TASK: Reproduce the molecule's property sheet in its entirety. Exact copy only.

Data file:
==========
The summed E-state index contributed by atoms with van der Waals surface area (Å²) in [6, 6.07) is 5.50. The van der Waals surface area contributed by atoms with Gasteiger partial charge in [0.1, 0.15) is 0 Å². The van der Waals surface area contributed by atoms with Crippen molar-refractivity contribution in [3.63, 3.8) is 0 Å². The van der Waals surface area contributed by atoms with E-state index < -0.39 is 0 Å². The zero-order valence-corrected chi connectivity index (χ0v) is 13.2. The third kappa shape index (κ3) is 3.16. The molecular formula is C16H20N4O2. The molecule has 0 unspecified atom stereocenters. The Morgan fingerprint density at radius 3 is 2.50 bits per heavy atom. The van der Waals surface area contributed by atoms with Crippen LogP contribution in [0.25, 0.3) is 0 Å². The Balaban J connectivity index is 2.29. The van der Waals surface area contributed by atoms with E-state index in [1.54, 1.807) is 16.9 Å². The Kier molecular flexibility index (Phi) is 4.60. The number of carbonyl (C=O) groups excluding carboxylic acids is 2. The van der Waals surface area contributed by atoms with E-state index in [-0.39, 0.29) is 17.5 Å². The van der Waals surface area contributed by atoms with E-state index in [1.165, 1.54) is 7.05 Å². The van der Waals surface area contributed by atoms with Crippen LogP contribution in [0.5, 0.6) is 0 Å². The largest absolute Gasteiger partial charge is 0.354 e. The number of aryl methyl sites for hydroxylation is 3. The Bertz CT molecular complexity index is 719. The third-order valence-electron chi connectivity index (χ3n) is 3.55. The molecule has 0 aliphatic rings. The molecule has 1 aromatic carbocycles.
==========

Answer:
The summed E-state index contributed by atoms with van der Waals surface area (Å²) in [6, 6.07) is 5.50. The van der Waals surface area contributed by atoms with Gasteiger partial charge in [0.1, 0.15) is 0 Å². The van der Waals surface area contributed by atoms with Crippen molar-refractivity contribution in [3.63, 3.8) is 0 Å². The van der Waals surface area contributed by atoms with E-state index < -0.39 is 0 Å². The zero-order valence-corrected chi connectivity index (χ0v) is 13.2. The third kappa shape index (κ3) is 3.16. The molecular formula is C16H20N4O2. The molecule has 0 unspecified atom stereocenters. The Morgan fingerprint density at radius 3 is 2.50 bits per heavy atom. The van der Waals surface area contributed by atoms with Crippen LogP contribution in [0.25, 0.3) is 0 Å². The Balaban J connectivity index is 2.29. The van der Waals surface area contributed by atoms with E-state index in [1.54, 1.807) is 16.9 Å². The Kier molecular flexibility index (Phi) is 4.60. The number of carbonyl (C=O) groups excluding carboxylic acids is 2. The van der Waals surface area contributed by atoms with E-state index in [-0.39, 0.29) is 17.5 Å². The van der Waals surface area contributed by atoms with E-state index in [1.165, 1.54) is 7.05 Å². The van der Waals surface area contributed by atoms with Crippen LogP contribution in [0.5, 0.6) is 0 Å². The largest absolute Gasteiger partial charge is 0.354 e. The number of aryl methyl sites for hydroxylation is 3. The Bertz CT molecular complexity index is 719. The third-order valence-electron chi connectivity index (χ3n) is 3.55. The molecule has 0 aliphatic rings. The molecule has 1 aromatic carbocycles.